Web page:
HASA Resources

Places in Middle-earth

Tighfield

Type: Cities, Towns, Settlements

Region: Bree/The Shire

Location: A town in the Shire known for rope-making; the home of several of Sam Gamgee's forebears.

Description:

'I do know something about rope and about knots. It's in the family, 1 as you might say. Why, my grand-dad, and my uncle Andy after him, him that was the Gaffer's eldest brother he had a rope-walk over by Tighfield many a year.'

The Two Towers, LoTR Book 4, Ch 1, The Taming of Sméagol


Etymology
Hammonds Rope Walk, 1902.
Hammonds Rope Walk in Portland, Maine, by Charles Quincy Goodhue, 1902: Sam's forefathers owned a rope-maker's yard similar to this in Tighfield.
Tighfield. This is intended to contain an old word for 'rope' (surviving in some of the senses of the modern English noun tie, in which the spelling is assimilated to that of the related verb tie). It was the site of a 'rope-walk' or rope-maker's yard. It would be best translated by some other word for 'rope' than that used in 'rope-walk'. Related are Icelandic taug and the word with various forms toug, tov, tog, in Danish and Norwegian; also nautical German (from Low German) tou.

Rope walk, Belfast Ropeworks, 1949.
Belfast Ropeworks, Belfast, Northern Ireland, 1949, showing detail of a rope-walk.
Note that English 'rope-walk' seems to have been misunderstood by translators; certainly the Swedish, with en repbro över älven borta vid Slättäng. There is no mention of a river in my text (II 217; Swedish II 249). Nor is it easy to see why having a 'rope-bridge' over a river would beget an inherited knowledge in the family about the nature of ropes, and their making. The Dutch has touwbrug, which I suspect is also due to misunderstanding. I do not know the technical equivalent of 'rope-walk' in other languages: dictionaries give German Seilerbahn, and Danish reberbane, but these also are possibly mistaken? A 'rope-walk' (known in English since the seventeenth century) is so called because the ropes were stretched out in long lines over trestles at intervals.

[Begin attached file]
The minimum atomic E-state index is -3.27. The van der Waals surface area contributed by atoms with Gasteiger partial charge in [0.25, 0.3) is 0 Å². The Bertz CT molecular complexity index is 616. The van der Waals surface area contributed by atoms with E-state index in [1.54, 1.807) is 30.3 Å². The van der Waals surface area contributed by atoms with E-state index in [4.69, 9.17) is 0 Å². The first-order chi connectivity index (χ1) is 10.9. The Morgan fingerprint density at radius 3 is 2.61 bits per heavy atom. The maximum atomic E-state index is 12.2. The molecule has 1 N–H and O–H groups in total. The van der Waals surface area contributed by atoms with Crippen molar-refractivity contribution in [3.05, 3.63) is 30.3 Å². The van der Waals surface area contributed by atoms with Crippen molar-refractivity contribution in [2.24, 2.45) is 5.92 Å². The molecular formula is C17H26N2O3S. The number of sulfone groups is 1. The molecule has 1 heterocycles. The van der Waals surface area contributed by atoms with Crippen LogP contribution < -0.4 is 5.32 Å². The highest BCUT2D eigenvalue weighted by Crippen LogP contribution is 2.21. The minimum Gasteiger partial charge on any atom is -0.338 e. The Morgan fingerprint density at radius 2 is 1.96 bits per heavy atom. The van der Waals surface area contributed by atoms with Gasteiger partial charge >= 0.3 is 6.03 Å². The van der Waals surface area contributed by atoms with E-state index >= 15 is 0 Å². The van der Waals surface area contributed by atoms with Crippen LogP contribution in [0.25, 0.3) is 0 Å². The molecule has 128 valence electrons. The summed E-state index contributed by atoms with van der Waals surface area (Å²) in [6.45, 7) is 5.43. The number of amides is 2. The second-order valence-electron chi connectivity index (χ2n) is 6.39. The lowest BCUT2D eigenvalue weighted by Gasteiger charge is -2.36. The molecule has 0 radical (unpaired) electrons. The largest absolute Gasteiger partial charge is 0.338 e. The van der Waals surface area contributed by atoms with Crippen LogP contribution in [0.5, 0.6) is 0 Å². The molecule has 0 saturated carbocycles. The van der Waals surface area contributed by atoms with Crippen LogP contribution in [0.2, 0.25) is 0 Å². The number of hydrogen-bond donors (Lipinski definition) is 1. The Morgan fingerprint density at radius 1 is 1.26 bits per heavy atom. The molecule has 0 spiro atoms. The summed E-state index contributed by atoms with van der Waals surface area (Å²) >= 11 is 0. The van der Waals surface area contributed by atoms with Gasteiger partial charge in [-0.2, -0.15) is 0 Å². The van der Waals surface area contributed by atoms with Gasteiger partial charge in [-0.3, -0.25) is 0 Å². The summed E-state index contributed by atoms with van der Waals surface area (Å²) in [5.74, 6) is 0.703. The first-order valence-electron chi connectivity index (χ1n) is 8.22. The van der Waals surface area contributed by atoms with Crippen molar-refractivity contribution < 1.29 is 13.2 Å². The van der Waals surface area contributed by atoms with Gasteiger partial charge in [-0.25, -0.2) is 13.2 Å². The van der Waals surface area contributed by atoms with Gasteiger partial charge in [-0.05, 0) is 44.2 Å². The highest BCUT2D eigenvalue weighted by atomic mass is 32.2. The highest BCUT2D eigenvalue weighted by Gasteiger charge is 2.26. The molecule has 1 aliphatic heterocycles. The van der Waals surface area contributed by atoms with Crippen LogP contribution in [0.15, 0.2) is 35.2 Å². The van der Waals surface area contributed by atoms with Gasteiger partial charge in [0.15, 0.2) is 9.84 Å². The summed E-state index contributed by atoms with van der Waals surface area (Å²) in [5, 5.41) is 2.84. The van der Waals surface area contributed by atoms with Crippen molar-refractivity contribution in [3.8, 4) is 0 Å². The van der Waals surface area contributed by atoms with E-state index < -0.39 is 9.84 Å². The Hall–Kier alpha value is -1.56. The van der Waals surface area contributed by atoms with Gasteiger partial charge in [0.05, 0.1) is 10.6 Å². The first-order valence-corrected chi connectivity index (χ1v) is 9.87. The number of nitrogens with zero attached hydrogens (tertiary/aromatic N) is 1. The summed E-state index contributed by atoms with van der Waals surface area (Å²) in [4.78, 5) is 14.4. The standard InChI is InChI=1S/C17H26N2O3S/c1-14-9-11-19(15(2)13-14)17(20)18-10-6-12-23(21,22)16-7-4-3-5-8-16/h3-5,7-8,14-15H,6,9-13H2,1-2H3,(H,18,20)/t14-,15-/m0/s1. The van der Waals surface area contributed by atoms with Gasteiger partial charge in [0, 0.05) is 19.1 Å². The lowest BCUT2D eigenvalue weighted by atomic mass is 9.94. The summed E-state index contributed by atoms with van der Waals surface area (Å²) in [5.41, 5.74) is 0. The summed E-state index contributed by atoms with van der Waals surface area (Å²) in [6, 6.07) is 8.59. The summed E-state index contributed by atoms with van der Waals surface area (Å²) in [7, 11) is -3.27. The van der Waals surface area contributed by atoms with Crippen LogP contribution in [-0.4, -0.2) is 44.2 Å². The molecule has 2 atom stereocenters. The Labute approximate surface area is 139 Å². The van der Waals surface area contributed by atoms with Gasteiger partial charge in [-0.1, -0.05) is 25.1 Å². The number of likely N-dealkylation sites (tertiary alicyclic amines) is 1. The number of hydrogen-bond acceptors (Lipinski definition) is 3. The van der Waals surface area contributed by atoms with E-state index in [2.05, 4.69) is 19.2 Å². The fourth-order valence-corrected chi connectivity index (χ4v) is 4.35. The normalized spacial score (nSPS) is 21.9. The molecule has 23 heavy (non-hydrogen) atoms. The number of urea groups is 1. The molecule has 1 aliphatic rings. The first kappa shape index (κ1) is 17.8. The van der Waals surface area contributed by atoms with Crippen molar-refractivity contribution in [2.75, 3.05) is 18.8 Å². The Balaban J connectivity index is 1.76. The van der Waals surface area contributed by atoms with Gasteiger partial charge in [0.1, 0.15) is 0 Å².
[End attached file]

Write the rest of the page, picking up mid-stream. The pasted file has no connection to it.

The Swedish Slättäng and Dutch Weideveld do not, of course, translate Tighfield as above defined, and are probably mere contextual guesses. There is, however, another place-name element (peculiar to English) that has the same forms as the 'rope' word, though it is probably not related: in modern place-names tigh, teigh, tye, tey. This meant an enclosed piece of land. It does not occur as the first element in a compound.

"Guide to the Names in The Lord of the Rings" by J.R.R. Tolkien, edited by Christopher Tolkien
From A Tolkien Compass, compiled by Jared Lobdell
Chicago: Open Court Pub Co, June 1975


Notes
1According to the "The Longfather-Tree of Master Samwise", Sam's great-great grandfather, Wiseman Gamwich "removed to Tighfield", where his son Hob "the Roper" Gammidge ("Old Gammidgy"), his grandson (Sam's grandfather) Hobson "Roper" Gamgee, and his great-grandson (Sam's uncle) Andwise "Andy" Roper had their homes, presumably all practicing the craft of rope-making.

The Lord of the Rings, Appendix C, Family Trees

Contributors: Elena Tiriel 14Mar10

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